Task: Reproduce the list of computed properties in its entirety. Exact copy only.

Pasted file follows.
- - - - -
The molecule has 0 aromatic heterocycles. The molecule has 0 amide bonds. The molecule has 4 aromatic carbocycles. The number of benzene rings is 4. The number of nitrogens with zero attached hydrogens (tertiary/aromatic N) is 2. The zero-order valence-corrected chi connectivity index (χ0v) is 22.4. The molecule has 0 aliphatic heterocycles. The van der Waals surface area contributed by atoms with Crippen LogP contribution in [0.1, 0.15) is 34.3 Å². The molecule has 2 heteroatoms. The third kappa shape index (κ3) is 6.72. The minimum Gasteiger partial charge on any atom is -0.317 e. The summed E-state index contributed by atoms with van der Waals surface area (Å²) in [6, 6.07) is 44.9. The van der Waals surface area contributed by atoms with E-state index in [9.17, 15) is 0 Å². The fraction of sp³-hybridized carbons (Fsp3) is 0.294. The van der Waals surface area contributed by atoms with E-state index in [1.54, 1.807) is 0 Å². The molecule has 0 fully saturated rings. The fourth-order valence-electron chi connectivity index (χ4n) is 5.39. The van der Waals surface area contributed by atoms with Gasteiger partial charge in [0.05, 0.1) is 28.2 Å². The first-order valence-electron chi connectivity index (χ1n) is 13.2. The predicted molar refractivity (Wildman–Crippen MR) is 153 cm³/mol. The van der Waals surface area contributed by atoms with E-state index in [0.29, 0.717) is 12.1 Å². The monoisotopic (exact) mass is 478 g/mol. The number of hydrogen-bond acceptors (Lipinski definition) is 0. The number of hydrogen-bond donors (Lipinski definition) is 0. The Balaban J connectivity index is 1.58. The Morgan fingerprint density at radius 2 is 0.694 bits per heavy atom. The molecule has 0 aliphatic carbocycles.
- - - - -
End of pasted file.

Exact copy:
The molecule has 0 aromatic heterocycles. The molecule has 0 amide bonds. The molecule has 4 aromatic carbocycles. The number of benzene rings is 4. The number of nitrogens with zero attached hydrogens (tertiary/aromatic N) is 2. The zero-order valence-corrected chi connectivity index (χ0v) is 22.4. The molecule has 0 aliphatic heterocycles. The van der Waals surface area contributed by atoms with Crippen LogP contribution in [0.1, 0.15) is 34.3 Å². The molecule has 2 heteroatoms. The third kappa shape index (κ3) is 6.72. The minimum Gasteiger partial charge on any atom is -0.317 e. The summed E-state index contributed by atoms with van der Waals surface area (Å²) in [6, 6.07) is 44.9. The van der Waals surface area contributed by atoms with E-state index in [9.17, 15) is 0 Å². The fraction of sp³-hybridized carbons (Fsp3) is 0.294. The van der Waals surface area contributed by atoms with E-state index in [1.54, 1.807) is 0 Å². The molecule has 0 fully saturated rings. The fourth-order valence-electron chi connectivity index (χ4n) is 5.39. The van der Waals surface area contributed by atoms with Gasteiger partial charge in [0.05, 0.1) is 28.2 Å². The first-order valence-electron chi connectivity index (χ1n) is 13.2. The predicted molar refractivity (Wildman–Crippen MR) is 153 cm³/mol. The van der Waals surface area contributed by atoms with E-state index in [0.29, 0.717) is 12.1 Å². The monoisotopic (exact) mass is 478 g/mol. The number of hydrogen-bond acceptors (Lipinski definition) is 0. The number of hydrogen-bond donors (Lipinski definition) is 0. The Balaban J connectivity index is 1.58. The Morgan fingerprint density at radius 2 is 0.694 bits per heavy atom. The molecule has 0 aliphatic carbocycles.